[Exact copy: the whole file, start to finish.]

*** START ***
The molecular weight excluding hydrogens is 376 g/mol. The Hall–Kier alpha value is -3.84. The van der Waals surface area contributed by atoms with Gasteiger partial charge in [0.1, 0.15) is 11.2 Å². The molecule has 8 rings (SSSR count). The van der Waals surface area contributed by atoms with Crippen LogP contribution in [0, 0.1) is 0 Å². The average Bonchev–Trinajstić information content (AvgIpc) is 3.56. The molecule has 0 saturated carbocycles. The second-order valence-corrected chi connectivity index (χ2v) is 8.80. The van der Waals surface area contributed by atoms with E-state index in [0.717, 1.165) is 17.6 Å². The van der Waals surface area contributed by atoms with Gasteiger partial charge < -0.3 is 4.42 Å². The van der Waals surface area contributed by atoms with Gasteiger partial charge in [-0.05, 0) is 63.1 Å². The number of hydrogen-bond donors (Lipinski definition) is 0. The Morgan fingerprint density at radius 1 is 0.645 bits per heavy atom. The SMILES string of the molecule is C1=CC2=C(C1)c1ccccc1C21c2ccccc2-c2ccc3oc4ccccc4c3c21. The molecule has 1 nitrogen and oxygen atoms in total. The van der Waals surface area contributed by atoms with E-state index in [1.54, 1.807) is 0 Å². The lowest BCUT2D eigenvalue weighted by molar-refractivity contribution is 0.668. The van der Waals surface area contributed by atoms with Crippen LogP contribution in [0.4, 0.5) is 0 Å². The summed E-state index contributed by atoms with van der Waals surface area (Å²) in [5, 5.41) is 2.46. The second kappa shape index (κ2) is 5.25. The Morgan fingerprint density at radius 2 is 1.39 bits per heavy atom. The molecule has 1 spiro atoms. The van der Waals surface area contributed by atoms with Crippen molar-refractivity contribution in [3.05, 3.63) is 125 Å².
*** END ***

The molecular weight excluding hydrogens is 376 g/mol. The Hall–Kier alpha value is -3.84. The van der Waals surface area contributed by atoms with Gasteiger partial charge in [0.1, 0.15) is 11.2 Å². The molecule has 8 rings (SSSR count). The van der Waals surface area contributed by atoms with Crippen LogP contribution in [0, 0.1) is 0 Å². The average Bonchev–Trinajstić information content (AvgIpc) is 3.56. The molecule has 0 saturated carbocycles. The second-order valence-corrected chi connectivity index (χ2v) is 8.80. The van der Waals surface area contributed by atoms with E-state index in [0.717, 1.165) is 17.6 Å². The van der Waals surface area contributed by atoms with Gasteiger partial charge < -0.3 is 4.42 Å². The van der Waals surface area contributed by atoms with Gasteiger partial charge in [-0.05, 0) is 63.1 Å². The number of hydrogen-bond donors (Lipinski definition) is 0. The Morgan fingerprint density at radius 1 is 0.645 bits per heavy atom. The SMILES string of the molecule is C1=CC2=C(C1)c1ccccc1C21c2ccccc2-c2ccc3oc4ccccc4c3c21. The molecule has 1 nitrogen and oxygen atoms in total. The van der Waals surface area contributed by atoms with E-state index in [1.54, 1.807) is 0 Å². The lowest BCUT2D eigenvalue weighted by molar-refractivity contribution is 0.668. The van der Waals surface area contributed by atoms with Crippen LogP contribution in [0.4, 0.5) is 0 Å². The summed E-state index contributed by atoms with van der Waals surface area (Å²) in [5, 5.41) is 2.46. The second kappa shape index (κ2) is 5.25. The Morgan fingerprint density at radius 2 is 1.39 bits per heavy atom. The molecule has 1 spiro atoms. The van der Waals surface area contributed by atoms with Crippen molar-refractivity contribution in [3.05, 3.63) is 125 Å².